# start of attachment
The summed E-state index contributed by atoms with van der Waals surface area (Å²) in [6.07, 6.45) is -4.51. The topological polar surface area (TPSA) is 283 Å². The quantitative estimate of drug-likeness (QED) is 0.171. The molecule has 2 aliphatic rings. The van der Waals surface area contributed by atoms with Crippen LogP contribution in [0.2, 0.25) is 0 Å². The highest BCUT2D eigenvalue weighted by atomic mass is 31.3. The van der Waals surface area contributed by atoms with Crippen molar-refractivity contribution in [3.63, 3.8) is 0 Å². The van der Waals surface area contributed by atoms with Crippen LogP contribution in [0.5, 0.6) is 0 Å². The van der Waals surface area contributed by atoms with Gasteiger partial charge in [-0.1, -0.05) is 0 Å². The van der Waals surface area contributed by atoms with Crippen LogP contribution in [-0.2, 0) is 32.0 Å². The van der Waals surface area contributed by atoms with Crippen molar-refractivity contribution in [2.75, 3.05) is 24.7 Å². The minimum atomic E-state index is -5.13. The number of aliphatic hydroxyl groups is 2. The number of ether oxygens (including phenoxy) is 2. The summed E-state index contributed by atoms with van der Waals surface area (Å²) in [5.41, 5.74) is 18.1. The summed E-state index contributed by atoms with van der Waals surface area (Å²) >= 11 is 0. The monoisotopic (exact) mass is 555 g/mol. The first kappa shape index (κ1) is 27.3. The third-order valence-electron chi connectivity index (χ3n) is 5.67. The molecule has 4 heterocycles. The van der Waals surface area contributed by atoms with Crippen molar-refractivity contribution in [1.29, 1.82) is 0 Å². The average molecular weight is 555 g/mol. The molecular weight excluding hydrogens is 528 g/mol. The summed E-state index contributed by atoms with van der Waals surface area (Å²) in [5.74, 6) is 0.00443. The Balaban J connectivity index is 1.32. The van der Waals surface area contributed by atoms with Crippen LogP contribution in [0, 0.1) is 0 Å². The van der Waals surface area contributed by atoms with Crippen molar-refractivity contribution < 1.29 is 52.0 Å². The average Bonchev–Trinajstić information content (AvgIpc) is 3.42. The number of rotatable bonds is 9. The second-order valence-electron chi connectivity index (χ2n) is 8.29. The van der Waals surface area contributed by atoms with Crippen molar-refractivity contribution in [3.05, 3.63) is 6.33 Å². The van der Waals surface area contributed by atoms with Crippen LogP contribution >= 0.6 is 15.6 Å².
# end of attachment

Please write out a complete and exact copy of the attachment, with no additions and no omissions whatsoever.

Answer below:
The summed E-state index contributed by atoms with van der Waals surface area (Å²) in [6.07, 6.45) is -4.51. The topological polar surface area (TPSA) is 283 Å². The quantitative estimate of drug-likeness (QED) is 0.171. The molecule has 2 aliphatic rings. The van der Waals surface area contributed by atoms with Crippen LogP contribution in [0.2, 0.25) is 0 Å². The highest BCUT2D eigenvalue weighted by atomic mass is 31.3. The van der Waals surface area contributed by atoms with Crippen molar-refractivity contribution in [3.63, 3.8) is 0 Å². The van der Waals surface area contributed by atoms with Crippen LogP contribution in [0.5, 0.6) is 0 Å². The van der Waals surface area contributed by atoms with Gasteiger partial charge in [-0.1, -0.05) is 0 Å². The van der Waals surface area contributed by atoms with Crippen LogP contribution in [-0.2, 0) is 32.0 Å². The van der Waals surface area contributed by atoms with Crippen molar-refractivity contribution in [2.75, 3.05) is 24.7 Å². The minimum atomic E-state index is -5.13. The number of aliphatic hydroxyl groups is 2. The number of ether oxygens (including phenoxy) is 2. The summed E-state index contributed by atoms with van der Waals surface area (Å²) in [5.41, 5.74) is 18.1. The summed E-state index contributed by atoms with van der Waals surface area (Å²) >= 11 is 0. The monoisotopic (exact) mass is 555 g/mol. The first kappa shape index (κ1) is 27.3. The third-order valence-electron chi connectivity index (χ3n) is 5.67. The molecule has 4 heterocycles. The van der Waals surface area contributed by atoms with Crippen molar-refractivity contribution in [1.29, 1.82) is 0 Å². The average molecular weight is 555 g/mol. The molecular weight excluding hydrogens is 528 g/mol. The summed E-state index contributed by atoms with van der Waals surface area (Å²) in [5.74, 6) is 0.00443. The Balaban J connectivity index is 1.32. The van der Waals surface area contributed by atoms with Crippen LogP contribution in [0, 0.1) is 0 Å². The van der Waals surface area contributed by atoms with Crippen molar-refractivity contribution < 1.29 is 52.0 Å². The average Bonchev–Trinajstić information content (AvgIpc) is 3.42. The number of rotatable bonds is 9. The second-order valence-electron chi connectivity index (χ2n) is 8.29. The van der Waals surface area contributed by atoms with Crippen molar-refractivity contribution in [3.05, 3.63) is 6.33 Å². The van der Waals surface area contributed by atoms with Crippen LogP contribution >= 0.6 is 15.6 Å².